To the tube must add ca 400g for a couple of eyepieces, the stardiagonal and the red dot finder

Those small MCTs are quite rugged, I shielded mine by padding it with the heavier clothes I was not wearing at lower altitudes.

 

The biggest issue, and by far, is the mount. I use my smallest telescopes with phototripods and ballheads, which are much lighter and smaller than astronomical mounts of similar capacity, but tend to be more expensive.

I am very fond of this tabletop tripod, which use for both photography and stargazing (and astrophotography as well)

gallery_215679_8115_2457024.jpg

The tripod is "modular" in the sense that can raise the legs by adding more rods: the longest ones you can see here are 30cm, while the "feet", which are the rods ending with the rubber balls, are 20cm long.

At its shortest the tripod is surprisingly stable but of course the more the rods, the less stable it becomes.

On the other hand it takes very little room and just around 1kg with six 30cm rods, three 15cm rods and the regular legs (this is how tall I am willing to use, which is enough to observe by sitting on a camping stool; but when hiking very often have used it with just the legs and 15cm rods exploiting rocks and boulders).


  • NYJohn S and druotolo like this

#39 druotolo

druotolo

    Lift Off

  • -----
  • topic starter
  • Posts: 11
  • Joined: 01 Mar 2021
  • Loc: Nice (France) & Italy

Posted 04 March 2021 - 02:24 PM

I would like to thank you all once again for all your advices!

 

A Maksutov-Cassegrains would be ideal, but unfortunately it is out of my budget.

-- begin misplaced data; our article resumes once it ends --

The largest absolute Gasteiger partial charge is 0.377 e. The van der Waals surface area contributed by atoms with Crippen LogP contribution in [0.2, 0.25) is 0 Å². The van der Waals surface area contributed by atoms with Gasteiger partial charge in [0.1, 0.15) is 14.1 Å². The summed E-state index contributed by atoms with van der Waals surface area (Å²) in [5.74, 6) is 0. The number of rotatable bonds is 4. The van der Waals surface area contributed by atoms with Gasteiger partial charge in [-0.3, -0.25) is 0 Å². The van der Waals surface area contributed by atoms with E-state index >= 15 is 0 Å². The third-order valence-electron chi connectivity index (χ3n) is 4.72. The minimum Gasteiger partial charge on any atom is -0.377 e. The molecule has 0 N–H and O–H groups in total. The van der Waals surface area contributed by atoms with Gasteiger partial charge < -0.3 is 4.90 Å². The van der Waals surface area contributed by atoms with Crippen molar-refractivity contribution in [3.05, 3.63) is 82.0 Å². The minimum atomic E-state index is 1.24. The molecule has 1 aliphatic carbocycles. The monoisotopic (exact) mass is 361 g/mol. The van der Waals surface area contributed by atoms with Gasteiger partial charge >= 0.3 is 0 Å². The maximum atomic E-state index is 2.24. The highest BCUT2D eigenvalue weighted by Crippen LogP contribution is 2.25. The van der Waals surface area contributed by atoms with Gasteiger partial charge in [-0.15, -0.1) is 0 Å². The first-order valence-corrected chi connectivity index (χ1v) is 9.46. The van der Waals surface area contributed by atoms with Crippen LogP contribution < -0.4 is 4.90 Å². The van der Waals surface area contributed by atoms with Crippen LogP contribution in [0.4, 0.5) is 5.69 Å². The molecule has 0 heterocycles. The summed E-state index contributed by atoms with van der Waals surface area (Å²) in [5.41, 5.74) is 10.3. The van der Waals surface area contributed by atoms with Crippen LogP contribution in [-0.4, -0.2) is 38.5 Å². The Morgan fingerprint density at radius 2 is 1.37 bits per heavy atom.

So it seems that now the choice should be between:

- Meade Infinity AZ 70mm : I know this is well reviewed and provides everything out-of-the-box (https://www.meade.co...ope/category/2/)

- Skywatcher StarTravel 80 mm OTA + photo tripod : I don't know at all the OTA, is that any good? (http://skywatcher.co...duct/bk-804az3/)

 

...furthermore here in Europe ALL the telescopes are unavailable at the moment, it seems the COVID-19 crisis has impacted the Synta distribution a lot ! They should return on the market in late spring/summer... bawling.gif


Edited by druotolo, 04 March 2021 - 02:26 PM.

  • Adun likes this

#40 peta62

peta62

    Ranger 4

  • -----
  • Posts: 313
  • Joined: 24 Feb 2011

Posted 04 March 2021 - 02:57 PM

SkyWatcher is f/5, so it will be more susceptible to chromatic aberration, especially on planets, Moon and very bright stars. On the other hand it will be excellent on Milky Way scanning, large DSOs and gathers 30% more light. I would go with this one, but it is just me, depends what do you want to see better with the scope.



#41 Hesiod

Hesiod

    Aurora

  • *****
  • Posts: 4,718
  • Joined: 13 Jan 2013

Posted 04 March 2021 - 04:45 PM

I would like to thank you all once again for all your advices!

 

A Maksutov-Cassegrains would be ideal, but unfortunately it is out of my budget.